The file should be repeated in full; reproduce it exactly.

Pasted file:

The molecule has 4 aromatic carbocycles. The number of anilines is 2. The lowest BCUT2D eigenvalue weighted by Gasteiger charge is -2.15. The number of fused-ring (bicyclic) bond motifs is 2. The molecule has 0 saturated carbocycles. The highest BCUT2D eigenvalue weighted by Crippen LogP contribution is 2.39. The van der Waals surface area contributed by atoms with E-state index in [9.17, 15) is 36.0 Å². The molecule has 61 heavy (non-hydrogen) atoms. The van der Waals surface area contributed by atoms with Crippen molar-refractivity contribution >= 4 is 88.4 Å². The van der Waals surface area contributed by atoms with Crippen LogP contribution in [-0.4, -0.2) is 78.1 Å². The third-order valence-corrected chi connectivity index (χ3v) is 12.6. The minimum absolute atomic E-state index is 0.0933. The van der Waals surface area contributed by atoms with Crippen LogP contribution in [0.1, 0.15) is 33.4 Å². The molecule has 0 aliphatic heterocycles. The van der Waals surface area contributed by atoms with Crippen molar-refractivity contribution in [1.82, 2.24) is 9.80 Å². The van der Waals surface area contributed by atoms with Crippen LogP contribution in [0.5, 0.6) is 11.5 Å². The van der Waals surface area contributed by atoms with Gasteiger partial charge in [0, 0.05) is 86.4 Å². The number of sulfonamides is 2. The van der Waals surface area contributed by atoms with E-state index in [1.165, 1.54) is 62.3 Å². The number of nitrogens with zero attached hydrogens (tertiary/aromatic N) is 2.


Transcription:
The molecule has 4 aromatic carbocycles. The number of anilines is 2. The lowest BCUT2D eigenvalue weighted by Gasteiger charge is -2.15. The number of fused-ring (bicyclic) bond motifs is 2. The molecule has 0 saturated carbocycles. The highest BCUT2D eigenvalue weighted by Crippen LogP contribution is 2.39. The van der Waals surface area contributed by atoms with E-state index in [9.17, 15) is 36.0 Å². The molecule has 61 heavy (non-hydrogen) atoms. The van der Waals surface area contributed by atoms with Crippen molar-refractivity contribution >= 4 is 88.4 Å². The van der Waals surface area contributed by atoms with Crippen LogP contribution in [-0.4, -0.2) is 78.1 Å². The third-order valence-corrected chi connectivity index (χ3v) is 12.6. The minimum absolute atomic E-state index is 0.0933. The van der Waals surface area contributed by atoms with Crippen LogP contribution in [0.1, 0.15) is 33.4 Å². The molecule has 0 aliphatic heterocycles. The van der Waals surface area contributed by atoms with Crippen molar-refractivity contribution in [1.82, 2.24) is 9.80 Å². The van der Waals surface area contributed by atoms with Crippen LogP contribution in [0.5, 0.6) is 11.5 Å². The van der Waals surface area contributed by atoms with Gasteiger partial charge in [0, 0.05) is 86.4 Å². The number of sulfonamides is 2. The van der Waals surface area contributed by atoms with E-state index in [1.165, 1.54) is 62.3 Å². The number of nitrogens with zero attached hydrogens (tertiary/aromatic N) is 2.